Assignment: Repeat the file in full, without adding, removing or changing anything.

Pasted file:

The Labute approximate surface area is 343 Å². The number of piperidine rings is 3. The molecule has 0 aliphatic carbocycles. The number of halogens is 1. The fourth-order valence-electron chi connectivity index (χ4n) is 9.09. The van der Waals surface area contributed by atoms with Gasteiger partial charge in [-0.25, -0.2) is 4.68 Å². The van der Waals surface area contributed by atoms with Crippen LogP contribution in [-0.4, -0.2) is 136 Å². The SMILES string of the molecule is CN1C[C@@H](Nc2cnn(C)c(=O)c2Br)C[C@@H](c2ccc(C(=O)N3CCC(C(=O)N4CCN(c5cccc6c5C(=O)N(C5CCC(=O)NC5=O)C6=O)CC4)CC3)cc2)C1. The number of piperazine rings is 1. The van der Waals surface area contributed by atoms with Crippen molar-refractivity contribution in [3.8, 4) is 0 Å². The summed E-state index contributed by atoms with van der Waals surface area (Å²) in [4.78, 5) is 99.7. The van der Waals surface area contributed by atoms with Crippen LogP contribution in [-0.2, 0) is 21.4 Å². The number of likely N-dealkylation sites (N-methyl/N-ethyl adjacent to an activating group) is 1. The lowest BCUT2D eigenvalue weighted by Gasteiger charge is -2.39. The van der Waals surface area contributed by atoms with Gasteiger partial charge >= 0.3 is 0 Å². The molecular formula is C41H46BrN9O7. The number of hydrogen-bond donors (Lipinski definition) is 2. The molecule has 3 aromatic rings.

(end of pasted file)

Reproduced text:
The Labute approximate surface area is 343 Å². The number of piperidine rings is 3. The molecule has 0 aliphatic carbocycles. The number of halogens is 1. The fourth-order valence-electron chi connectivity index (χ4n) is 9.09. The van der Waals surface area contributed by atoms with Gasteiger partial charge in [-0.25, -0.2) is 4.68 Å². The van der Waals surface area contributed by atoms with Crippen LogP contribution in [-0.4, -0.2) is 136 Å². The SMILES string of the molecule is CN1C[C@@H](Nc2cnn(C)c(=O)c2Br)C[C@@H](c2ccc(C(=O)N3CCC(C(=O)N4CCN(c5cccc6c5C(=O)N(C5CCC(=O)NC5=O)C6=O)CC4)CC3)cc2)C1. The number of piperazine rings is 1. The van der Waals surface area contributed by atoms with Crippen molar-refractivity contribution in [3.8, 4) is 0 Å². The summed E-state index contributed by atoms with van der Waals surface area (Å²) in [4.78, 5) is 99.7. The van der Waals surface area contributed by atoms with Crippen LogP contribution in [-0.2, 0) is 21.4 Å². The number of likely N-dealkylation sites (N-methyl/N-ethyl adjacent to an activating group) is 1. The lowest BCUT2D eigenvalue weighted by Gasteiger charge is -2.39. The van der Waals surface area contributed by atoms with Gasteiger partial charge >= 0.3 is 0 Å². The molecular formula is C41H46BrN9O7. The number of hydrogen-bond donors (Lipinski definition) is 2. The molecule has 3 aromatic rings.